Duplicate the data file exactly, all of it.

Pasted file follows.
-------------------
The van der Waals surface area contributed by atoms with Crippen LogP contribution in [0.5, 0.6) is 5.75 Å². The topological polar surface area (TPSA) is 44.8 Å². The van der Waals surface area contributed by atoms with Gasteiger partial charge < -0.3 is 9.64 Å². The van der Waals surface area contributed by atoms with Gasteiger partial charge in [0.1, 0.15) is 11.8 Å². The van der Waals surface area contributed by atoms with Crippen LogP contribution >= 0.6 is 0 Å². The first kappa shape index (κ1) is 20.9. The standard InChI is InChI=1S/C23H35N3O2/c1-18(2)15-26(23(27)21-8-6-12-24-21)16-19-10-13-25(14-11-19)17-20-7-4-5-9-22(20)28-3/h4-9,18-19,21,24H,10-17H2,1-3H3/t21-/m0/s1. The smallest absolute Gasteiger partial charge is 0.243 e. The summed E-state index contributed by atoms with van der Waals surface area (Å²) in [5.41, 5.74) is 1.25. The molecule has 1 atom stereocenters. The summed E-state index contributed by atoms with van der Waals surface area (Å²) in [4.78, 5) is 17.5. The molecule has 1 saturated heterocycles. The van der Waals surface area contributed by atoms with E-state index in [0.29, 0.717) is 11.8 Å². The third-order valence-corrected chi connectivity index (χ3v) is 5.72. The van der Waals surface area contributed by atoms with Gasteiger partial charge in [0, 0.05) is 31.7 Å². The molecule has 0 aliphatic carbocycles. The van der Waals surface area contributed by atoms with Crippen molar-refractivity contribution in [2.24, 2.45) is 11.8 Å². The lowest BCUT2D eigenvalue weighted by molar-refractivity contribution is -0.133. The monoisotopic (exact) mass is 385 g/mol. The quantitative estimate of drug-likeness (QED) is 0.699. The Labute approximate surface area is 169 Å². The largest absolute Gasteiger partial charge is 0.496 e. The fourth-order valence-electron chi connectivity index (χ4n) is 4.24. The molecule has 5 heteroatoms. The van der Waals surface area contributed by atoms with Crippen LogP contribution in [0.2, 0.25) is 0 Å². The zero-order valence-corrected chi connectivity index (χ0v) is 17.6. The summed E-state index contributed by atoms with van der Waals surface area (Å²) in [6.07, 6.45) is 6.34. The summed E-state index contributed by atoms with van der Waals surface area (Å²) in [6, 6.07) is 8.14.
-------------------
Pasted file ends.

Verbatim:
The van der Waals surface area contributed by atoms with Crippen LogP contribution in [0.5, 0.6) is 5.75 Å². The topological polar surface area (TPSA) is 44.8 Å². The van der Waals surface area contributed by atoms with Gasteiger partial charge < -0.3 is 9.64 Å². The van der Waals surface area contributed by atoms with Gasteiger partial charge in [0.1, 0.15) is 11.8 Å². The van der Waals surface area contributed by atoms with Crippen LogP contribution >= 0.6 is 0 Å². The first kappa shape index (κ1) is 20.9. The standard InChI is InChI=1S/C23H35N3O2/c1-18(2)15-26(23(27)21-8-6-12-24-21)16-19-10-13-25(14-11-19)17-20-7-4-5-9-22(20)28-3/h4-9,18-19,21,24H,10-17H2,1-3H3/t21-/m0/s1. The smallest absolute Gasteiger partial charge is 0.243 e. The summed E-state index contributed by atoms with van der Waals surface area (Å²) in [5.41, 5.74) is 1.25. The molecule has 1 atom stereocenters. The summed E-state index contributed by atoms with van der Waals surface area (Å²) in [4.78, 5) is 17.5. The molecule has 1 saturated heterocycles. The van der Waals surface area contributed by atoms with E-state index in [0.29, 0.717) is 11.8 Å². The third-order valence-corrected chi connectivity index (χ3v) is 5.72. The van der Waals surface area contributed by atoms with Gasteiger partial charge in [0, 0.05) is 31.7 Å². The molecule has 0 aliphatic carbocycles. The van der Waals surface area contributed by atoms with Crippen molar-refractivity contribution in [2.24, 2.45) is 11.8 Å². The lowest BCUT2D eigenvalue weighted by molar-refractivity contribution is -0.133. The monoisotopic (exact) mass is 385 g/mol. The quantitative estimate of drug-likeness (QED) is 0.699. The Labute approximate surface area is 169 Å². The largest absolute Gasteiger partial charge is 0.496 e. The fourth-order valence-electron chi connectivity index (χ4n) is 4.24. The molecule has 5 heteroatoms. The van der Waals surface area contributed by atoms with Crippen LogP contribution in [0.2, 0.25) is 0 Å². The zero-order valence-corrected chi connectivity index (χ0v) is 17.6. The summed E-state index contributed by atoms with van der Waals surface area (Å²) in [6.07, 6.45) is 6.34. The summed E-state index contributed by atoms with van der Waals surface area (Å²) in [6, 6.07) is 8.14.